Tuesday, March 30th 2021

MonsterLabo Plays Flight Simulator with The Beast, Achieves Fully-Fanless Gaming Experience

MonsterLabo, the maker of fanless PC cases designed for gaming with zero noise, has today tested its upcoming flagship offering in the case lineup. Called The Beast, the case is designed to handle high-end hardware with large TDPs and dissipate all that heat without any moving parts. Using only big heatsinks and heat pipes to transfer the heat to the big heatsink area. In a completely fanless configuration, the case can absorb and dissipate a CPU TDP of 150 Watts and a GPU TPD with 250 Watts. However, when equipped with two 140 mm fans running below 500 RPM, it can accommodate a 250 W CPU, and 320 W GPU. MonsterLabo has tested the fully fanless configuration, which was equipped with AMD Ryzen 7 3800XT processor, paired with NVIDIA's latest GeForce RTX 3080 Ampere graphics card.

There were no fans present in the system to help move the heat away, and the PC was being stress-tested using Microsoft's Flight Simulator. The company has posted a chart of CPU and GPU temperatures over time, where we see that the GPU has managed to hit about 75 degrees Celsius at one point. The CPU has remained a bit cooler, where the CPU package hit just above the 70-degree mark. Overall, the case is more than capable of cooling the hardware it was equipped with. By adding two slow-spinning fans, the temperatures would get even lower, however, that is no longer a fanless system. MonsterLabo's The Beast is expected to get shipped in Q3 of this year when reviewers will get their hands on it and test it for themselves. You can watch the videos in MonsterLabo's blog post here.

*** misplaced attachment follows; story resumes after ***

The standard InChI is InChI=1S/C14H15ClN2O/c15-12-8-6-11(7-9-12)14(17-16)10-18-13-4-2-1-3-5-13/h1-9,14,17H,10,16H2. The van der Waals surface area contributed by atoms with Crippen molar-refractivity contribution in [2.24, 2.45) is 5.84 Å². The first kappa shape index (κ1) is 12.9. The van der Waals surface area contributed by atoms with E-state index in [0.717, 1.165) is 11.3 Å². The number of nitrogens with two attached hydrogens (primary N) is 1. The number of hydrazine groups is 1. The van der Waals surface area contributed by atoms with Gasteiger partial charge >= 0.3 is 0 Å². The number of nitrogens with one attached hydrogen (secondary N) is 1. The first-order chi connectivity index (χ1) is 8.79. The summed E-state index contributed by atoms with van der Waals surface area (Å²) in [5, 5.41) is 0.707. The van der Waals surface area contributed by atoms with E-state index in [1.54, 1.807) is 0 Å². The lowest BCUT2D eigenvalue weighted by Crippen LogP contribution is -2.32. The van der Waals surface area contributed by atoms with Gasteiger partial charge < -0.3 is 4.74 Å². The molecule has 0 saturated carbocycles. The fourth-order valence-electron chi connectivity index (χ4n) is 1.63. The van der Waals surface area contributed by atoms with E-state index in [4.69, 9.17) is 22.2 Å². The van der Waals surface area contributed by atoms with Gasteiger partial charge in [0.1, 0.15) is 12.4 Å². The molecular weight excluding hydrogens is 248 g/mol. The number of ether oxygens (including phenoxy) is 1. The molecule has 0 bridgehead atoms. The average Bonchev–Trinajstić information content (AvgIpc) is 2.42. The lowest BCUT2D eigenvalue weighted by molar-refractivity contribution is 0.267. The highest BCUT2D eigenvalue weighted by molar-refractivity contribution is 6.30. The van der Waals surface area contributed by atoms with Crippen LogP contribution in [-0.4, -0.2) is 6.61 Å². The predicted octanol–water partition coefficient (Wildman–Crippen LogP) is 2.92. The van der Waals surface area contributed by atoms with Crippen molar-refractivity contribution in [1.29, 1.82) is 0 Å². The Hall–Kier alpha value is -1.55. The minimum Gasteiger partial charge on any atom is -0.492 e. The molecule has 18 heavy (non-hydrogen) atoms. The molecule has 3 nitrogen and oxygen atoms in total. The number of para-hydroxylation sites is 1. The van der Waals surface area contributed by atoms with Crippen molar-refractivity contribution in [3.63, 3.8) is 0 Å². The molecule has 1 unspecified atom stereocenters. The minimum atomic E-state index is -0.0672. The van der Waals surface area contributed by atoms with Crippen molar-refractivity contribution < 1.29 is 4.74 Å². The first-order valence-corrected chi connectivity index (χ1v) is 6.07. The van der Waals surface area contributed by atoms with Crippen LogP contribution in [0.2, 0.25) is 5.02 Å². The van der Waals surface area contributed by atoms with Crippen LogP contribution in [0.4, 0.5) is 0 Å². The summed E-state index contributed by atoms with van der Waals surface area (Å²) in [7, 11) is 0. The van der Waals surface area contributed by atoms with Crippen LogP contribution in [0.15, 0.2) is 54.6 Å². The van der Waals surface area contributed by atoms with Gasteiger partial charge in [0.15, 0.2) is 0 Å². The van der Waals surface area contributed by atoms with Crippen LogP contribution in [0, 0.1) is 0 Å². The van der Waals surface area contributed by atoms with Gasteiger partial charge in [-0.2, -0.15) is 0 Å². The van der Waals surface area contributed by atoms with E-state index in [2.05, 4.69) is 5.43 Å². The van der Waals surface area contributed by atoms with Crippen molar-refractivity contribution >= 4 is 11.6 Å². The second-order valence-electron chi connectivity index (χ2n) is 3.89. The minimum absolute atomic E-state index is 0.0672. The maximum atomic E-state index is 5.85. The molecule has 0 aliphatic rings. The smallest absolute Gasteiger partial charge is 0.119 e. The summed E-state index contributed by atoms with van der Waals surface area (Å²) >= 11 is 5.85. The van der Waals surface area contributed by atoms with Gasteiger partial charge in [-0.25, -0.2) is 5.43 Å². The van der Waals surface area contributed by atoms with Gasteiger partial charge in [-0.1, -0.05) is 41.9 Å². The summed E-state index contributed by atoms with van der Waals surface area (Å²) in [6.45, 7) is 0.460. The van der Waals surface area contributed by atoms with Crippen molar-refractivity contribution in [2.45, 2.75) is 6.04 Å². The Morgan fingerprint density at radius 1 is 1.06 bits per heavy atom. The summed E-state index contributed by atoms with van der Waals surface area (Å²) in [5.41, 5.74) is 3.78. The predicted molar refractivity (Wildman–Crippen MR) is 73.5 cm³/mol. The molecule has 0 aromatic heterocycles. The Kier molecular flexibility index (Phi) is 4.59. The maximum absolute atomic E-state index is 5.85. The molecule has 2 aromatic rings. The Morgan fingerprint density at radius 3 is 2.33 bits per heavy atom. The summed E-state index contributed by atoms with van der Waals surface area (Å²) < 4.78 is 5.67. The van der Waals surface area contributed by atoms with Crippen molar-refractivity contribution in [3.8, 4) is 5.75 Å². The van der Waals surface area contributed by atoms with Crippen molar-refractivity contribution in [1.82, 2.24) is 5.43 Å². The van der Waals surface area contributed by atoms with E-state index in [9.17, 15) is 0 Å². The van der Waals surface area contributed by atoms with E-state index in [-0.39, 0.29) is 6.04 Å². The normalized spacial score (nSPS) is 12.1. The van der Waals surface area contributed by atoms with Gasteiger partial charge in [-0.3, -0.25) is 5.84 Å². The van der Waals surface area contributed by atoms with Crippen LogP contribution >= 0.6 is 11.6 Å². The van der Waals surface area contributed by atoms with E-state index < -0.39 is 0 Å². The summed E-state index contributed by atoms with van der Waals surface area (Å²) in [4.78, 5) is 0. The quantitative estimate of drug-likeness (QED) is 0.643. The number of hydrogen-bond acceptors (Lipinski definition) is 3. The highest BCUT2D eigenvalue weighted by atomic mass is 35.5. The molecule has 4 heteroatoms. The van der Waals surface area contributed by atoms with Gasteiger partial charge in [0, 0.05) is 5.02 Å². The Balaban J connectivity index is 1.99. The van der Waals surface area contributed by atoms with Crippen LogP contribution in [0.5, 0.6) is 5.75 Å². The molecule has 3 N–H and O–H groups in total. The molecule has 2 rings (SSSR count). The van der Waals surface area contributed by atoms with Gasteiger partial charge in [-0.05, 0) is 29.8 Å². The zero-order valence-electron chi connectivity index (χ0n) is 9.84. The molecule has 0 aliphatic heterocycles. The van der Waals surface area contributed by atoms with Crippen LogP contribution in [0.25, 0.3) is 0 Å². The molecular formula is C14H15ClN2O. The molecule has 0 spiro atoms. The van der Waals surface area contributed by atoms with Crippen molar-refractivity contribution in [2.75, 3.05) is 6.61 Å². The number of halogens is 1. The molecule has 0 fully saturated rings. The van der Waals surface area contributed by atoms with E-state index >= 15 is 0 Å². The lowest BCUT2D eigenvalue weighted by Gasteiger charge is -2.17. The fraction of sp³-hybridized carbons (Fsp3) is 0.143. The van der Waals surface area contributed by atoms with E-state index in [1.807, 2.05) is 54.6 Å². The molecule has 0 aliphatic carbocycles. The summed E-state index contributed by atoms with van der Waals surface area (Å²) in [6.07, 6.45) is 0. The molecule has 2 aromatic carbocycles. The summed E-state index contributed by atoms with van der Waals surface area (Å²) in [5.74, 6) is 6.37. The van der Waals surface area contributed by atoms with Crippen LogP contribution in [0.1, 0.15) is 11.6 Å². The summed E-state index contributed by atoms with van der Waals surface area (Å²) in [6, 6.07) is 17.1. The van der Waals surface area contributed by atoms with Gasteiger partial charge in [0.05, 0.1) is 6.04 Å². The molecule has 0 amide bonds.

Source: MonsterLabo
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20 Comments on MonsterLabo Plays Flight Simulator with The Beast, Achieves Fully-Fanless Gaming Experience

#1
_JP_
Humbug, was hoping to have a picture showing the inside of the case, with that 400W heatsink showing (or any arrangement of smaller coupled heatsinks), without leaving this site. But they need traffic too. :)
Nonetheless this is impressive for the hardware it has and being used to Nofan being the go-to for these setups, or having to resort to lower wattage parts, this is a good step in the absolute silent direction!

@AleksandarK Minor observation ;) : the chart tops at 80ºC, so the card actually reached around 75ºC. (which makes it very impressive!)
EDIT: Saw the video and the gpu didn't trigger the limiter due to temperature, that's fantastic! The insides are not shown...HUMBUG!!
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#3
aktpu
I like how ghetto their setup is in the picture. It's like they didn't even bother to try
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#4
_JP_
@AleksandarK Thank you for the picture of the inside of the case!!!!



That thing is MASSIVE!! o_O
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#5
AleksandarK
_JP_
@AleksandarK Thank you for the picture of the inside of the case!!!!



That thing is MASSIVE!! o_O
LOL. Not a problem really :)
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#6
Wirko
Because it perfectly simulates the total silence in the cockpit of a real plane...
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#8
ZoneDymo
BSim500
I don't get it. The ambient noise of a cockpit often sounds exactly like a fan on high... Be funny if after all that effort he ended up adding all his fans back in again for increased realism... :D
I mean, id rather have the ambient noise coming from my headphones carefully sculpted by a sound engineer to sound as realistic as possible rather then a pc fan wizzing next to me.
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#9
BSim500
ZoneDymo
I mean, id rather have the ambient noise coming from my headphones carefully sculpted by a sound engineer to sound as realistic as possible rather then a pc fan wizzing next to me.